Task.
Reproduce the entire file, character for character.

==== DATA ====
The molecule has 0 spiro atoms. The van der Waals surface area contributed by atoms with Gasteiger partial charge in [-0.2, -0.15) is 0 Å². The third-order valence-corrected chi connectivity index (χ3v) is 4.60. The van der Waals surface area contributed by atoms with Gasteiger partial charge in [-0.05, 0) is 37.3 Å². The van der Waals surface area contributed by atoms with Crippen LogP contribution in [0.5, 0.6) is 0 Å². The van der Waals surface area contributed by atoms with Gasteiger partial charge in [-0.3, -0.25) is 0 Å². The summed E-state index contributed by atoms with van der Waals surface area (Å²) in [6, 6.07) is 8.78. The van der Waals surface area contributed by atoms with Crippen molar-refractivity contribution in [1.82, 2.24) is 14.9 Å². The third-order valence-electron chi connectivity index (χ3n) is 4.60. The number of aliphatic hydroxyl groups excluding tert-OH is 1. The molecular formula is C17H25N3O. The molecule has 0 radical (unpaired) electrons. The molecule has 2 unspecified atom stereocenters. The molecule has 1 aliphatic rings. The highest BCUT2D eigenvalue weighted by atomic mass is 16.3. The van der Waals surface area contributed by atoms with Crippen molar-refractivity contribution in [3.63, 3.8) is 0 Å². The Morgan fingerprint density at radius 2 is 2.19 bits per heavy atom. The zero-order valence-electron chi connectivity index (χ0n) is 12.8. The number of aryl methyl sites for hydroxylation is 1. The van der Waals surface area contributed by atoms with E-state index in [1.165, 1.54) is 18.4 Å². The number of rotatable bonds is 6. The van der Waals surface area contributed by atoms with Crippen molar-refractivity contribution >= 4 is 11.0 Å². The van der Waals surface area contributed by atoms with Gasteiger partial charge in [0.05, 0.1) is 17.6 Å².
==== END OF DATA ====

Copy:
The molecule has 0 spiro atoms. The van der Waals surface area contributed by atoms with Gasteiger partial charge in [-0.2, -0.15) is 0 Å². The third-order valence-corrected chi connectivity index (χ3v) is 4.60. The van der Waals surface area contributed by atoms with Gasteiger partial charge in [-0.05, 0) is 37.3 Å². The van der Waals surface area contributed by atoms with Crippen LogP contribution in [0.5, 0.6) is 0 Å². The van der Waals surface area contributed by atoms with Gasteiger partial charge in [-0.3, -0.25) is 0 Å². The summed E-state index contributed by atoms with van der Waals surface area (Å²) in [6, 6.07) is 8.78. The van der Waals surface area contributed by atoms with Crippen molar-refractivity contribution in [1.82, 2.24) is 14.9 Å². The third-order valence-electron chi connectivity index (χ3n) is 4.60. The number of aliphatic hydroxyl groups excluding tert-OH is 1. The molecular formula is C17H25N3O. The molecule has 0 radical (unpaired) electrons. The molecule has 2 unspecified atom stereocenters. The molecule has 1 aliphatic rings. The highest BCUT2D eigenvalue weighted by atomic mass is 16.3. The van der Waals surface area contributed by atoms with Crippen molar-refractivity contribution in [3.63, 3.8) is 0 Å². The Morgan fingerprint density at radius 2 is 2.19 bits per heavy atom. The zero-order valence-electron chi connectivity index (χ0n) is 12.8. The number of aryl methyl sites for hydroxylation is 1. The van der Waals surface area contributed by atoms with E-state index in [1.165, 1.54) is 18.4 Å². The number of rotatable bonds is 6. The van der Waals surface area contributed by atoms with Crippen molar-refractivity contribution >= 4 is 11.0 Å². The van der Waals surface area contributed by atoms with Gasteiger partial charge in [0.05, 0.1) is 17.6 Å².